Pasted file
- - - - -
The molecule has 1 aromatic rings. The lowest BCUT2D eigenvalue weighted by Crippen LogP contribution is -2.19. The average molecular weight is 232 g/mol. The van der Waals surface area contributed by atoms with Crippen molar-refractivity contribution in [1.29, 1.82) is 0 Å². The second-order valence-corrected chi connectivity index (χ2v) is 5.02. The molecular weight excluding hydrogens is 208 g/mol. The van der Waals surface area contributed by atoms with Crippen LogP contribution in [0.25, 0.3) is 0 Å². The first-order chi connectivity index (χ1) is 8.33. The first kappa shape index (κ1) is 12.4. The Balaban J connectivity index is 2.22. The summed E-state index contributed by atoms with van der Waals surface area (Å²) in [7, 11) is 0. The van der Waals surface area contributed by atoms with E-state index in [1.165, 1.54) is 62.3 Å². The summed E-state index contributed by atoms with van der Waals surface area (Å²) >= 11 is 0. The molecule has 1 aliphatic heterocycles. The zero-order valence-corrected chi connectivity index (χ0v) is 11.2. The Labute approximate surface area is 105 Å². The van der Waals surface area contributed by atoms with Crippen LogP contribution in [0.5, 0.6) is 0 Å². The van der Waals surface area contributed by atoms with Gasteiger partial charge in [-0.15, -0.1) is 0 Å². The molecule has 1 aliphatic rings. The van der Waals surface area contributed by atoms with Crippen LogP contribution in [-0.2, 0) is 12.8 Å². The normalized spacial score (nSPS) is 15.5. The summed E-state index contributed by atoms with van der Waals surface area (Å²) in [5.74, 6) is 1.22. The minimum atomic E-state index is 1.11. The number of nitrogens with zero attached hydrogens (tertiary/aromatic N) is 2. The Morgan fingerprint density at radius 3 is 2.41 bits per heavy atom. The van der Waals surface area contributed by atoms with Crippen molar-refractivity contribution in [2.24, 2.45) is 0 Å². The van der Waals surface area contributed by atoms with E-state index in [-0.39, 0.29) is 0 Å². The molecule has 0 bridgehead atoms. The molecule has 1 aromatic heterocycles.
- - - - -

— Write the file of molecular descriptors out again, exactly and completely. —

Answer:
The molecule has 1 aromatic rings. The lowest BCUT2D eigenvalue weighted by Crippen LogP contribution is -2.19. The average molecular weight is 232 g/mol. The van der Waals surface area contributed by atoms with Crippen molar-refractivity contribution in [1.29, 1.82) is 0 Å². The second-order valence-corrected chi connectivity index (χ2v) is 5.02. The molecular weight excluding hydrogens is 208 g/mol. The van der Waals surface area contributed by atoms with Crippen LogP contribution in [0.25, 0.3) is 0 Å². The first-order chi connectivity index (χ1) is 8.33. The first kappa shape index (κ1) is 12.4. The Balaban J connectivity index is 2.22. The summed E-state index contributed by atoms with van der Waals surface area (Å²) in [7, 11) is 0. The van der Waals surface area contributed by atoms with E-state index in [1.165, 1.54) is 62.3 Å². The summed E-state index contributed by atoms with van der Waals surface area (Å²) >= 11 is 0. The molecule has 1 aliphatic heterocycles. The zero-order valence-corrected chi connectivity index (χ0v) is 11.2. The Labute approximate surface area is 105 Å². The van der Waals surface area contributed by atoms with Crippen LogP contribution in [0.5, 0.6) is 0 Å². The van der Waals surface area contributed by atoms with Gasteiger partial charge in [-0.15, -0.1) is 0 Å². The molecule has 1 aliphatic rings. The van der Waals surface area contributed by atoms with Crippen LogP contribution in [-0.2, 0) is 12.8 Å². The normalized spacial score (nSPS) is 15.5. The summed E-state index contributed by atoms with van der Waals surface area (Å²) in [5.74, 6) is 1.22. The minimum atomic E-state index is 1.11. The number of nitrogens with zero attached hydrogens (tertiary/aromatic N) is 2. The Morgan fingerprint density at radius 3 is 2.41 bits per heavy atom. The van der Waals surface area contributed by atoms with Crippen molar-refractivity contribution in [2.24, 2.45) is 0 Å². The van der Waals surface area contributed by atoms with E-state index in [-0.39, 0.29) is 0 Å². The molecule has 0 bridgehead atoms. The molecule has 1 aromatic heterocycles.